Yesterday at work I was finishing off an extremely productive week. After spending the previous week on a spike, everything was really starting to come together for the feature I'm building. It was a good day. But then during a team demo somebody made a comment that turned things a bit sour for me. Later on I ranted about this during sprint planning. While the ultimate end result wasn't a big deal, I mulled it over in an attempt to determine why any of this ticked me off to begin with.
The basic tale is this: In our main load testing environment, a change was made. Somebody openly wondered what effect that change would have on our ability to accurately predict performance in our prod environment. Normally this question would be perfectly fine and wouldn't incur any wrath at all. After all, I work in performance and we tend to get these kinds of questions a lot. However in this case the situation isn't quite so cut and dry.
While I can't go into the details of the change that was made, I can tell you that the change was part of a set of changes, the change will never be made in our Prod environment and that this change will never be rolled back in our testing environment. Due to that combination of factors, we will ultimately be unable to determine what the specific effects of this change actually are. We can measure the combined effects of the change set as a whole as we have data from before and after. But measuring the effects of this specific change is virtually impossible. Of course none of this should come as a shock. It all should be obvious. Yet that clearly isn't the case. Why is that?
My initial thought was, "Because we as humans do stupid things like this all the time". Well yeah we do and it is quite annoying. Instead of changing just one thing and measuring the effects empirically, we have a tendency to make a multitude of changes all at once. This approach is chaotic and clearly births more chaos down the line. Scientifically this is the wrong way to go about things as such an approach inherently makes it harder to understand the effects of changes we make to complex systems.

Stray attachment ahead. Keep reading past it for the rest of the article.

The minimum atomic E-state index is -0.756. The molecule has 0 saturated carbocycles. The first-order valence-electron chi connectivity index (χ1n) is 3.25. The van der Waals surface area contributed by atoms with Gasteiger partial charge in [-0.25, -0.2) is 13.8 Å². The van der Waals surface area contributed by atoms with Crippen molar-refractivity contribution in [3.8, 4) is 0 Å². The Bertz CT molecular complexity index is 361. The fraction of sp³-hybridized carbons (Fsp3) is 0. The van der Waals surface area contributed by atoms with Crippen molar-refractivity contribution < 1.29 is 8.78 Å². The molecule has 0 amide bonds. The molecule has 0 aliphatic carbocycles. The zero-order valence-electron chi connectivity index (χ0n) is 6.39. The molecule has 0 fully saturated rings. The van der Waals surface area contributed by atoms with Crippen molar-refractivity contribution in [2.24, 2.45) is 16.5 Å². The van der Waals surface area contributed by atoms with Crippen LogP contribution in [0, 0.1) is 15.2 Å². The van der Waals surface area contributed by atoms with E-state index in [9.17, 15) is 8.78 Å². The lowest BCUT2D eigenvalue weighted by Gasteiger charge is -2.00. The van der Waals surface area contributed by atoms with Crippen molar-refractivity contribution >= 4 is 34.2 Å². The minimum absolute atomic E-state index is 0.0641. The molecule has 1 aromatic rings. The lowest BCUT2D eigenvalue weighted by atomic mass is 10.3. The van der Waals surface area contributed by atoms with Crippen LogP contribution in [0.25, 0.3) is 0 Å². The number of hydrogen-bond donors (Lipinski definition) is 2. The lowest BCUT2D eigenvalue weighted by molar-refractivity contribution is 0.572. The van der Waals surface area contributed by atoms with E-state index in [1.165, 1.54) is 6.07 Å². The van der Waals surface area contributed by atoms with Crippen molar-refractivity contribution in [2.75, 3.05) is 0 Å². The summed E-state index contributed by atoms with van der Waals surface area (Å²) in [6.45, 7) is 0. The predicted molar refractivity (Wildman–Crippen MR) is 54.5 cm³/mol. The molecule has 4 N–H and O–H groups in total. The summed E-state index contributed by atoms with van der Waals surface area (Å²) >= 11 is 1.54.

But after thinking about it more, I realized that the real issue here is the very existence of a "complex system" and how people tend to react to such a thing. In my general experience the urge of people to treat a system as a black box increases proportionally with the complexity of said system. In other words as something becomes more complex people tend to stop trying to understand it. But of course when it comes to a complex Enterprise SaaS (Software as a Service) offering, the people in performance don't have this option. It is literally our job to try and understand the system and impart our conclusions to the technical professionals we partner with. Well to be fair and clear, I just write the tools that help other smarter people do that.
This results in a paradox of sorts when faced with a scenario in which the natural urge of people is to give up on understanding the system. Ultimately all of these systems accept one or more streams of input and produce one or more streams of output. But if the people tasked with maintaining the system and enhancing its functionality ignore that basic premise, that fundamentally changes their relationship to the system. Now instead of making a change and measuring the effects, they are free to make a multitude of changes while only occasionally, if ever, considering the effects.
The basic truth here is once you give up on understanding a thing, you inherently lose control of a thing. I've actually been fond of saying that for years now, but it wasn't until now that I really found an opportunity to think it through. So ultimately what does that mean? Well just like the title of this post, it means that every single tech related disaster is man-made. We are the ones creating these complex systems. We are the ones who are supposed to be managing them. But if we abdicate on our responsibility of understanding the tech and systems we erect with said tech, we will no longer be able to control any of it.
Sadly this is the default position of many so-called tech professionals in my experience. They don't understand the tech nor do they understand the resulting system. Logically this means that in train terms they are the nothing more than passengers on a train that has no engineer. Being one of the guys called in to determine why that train crashed, yet again, tends to get really old really fast.
How do we fix this? I have no earthly idea. But if I think of something, I'll be sure to share it you all. You can count on that.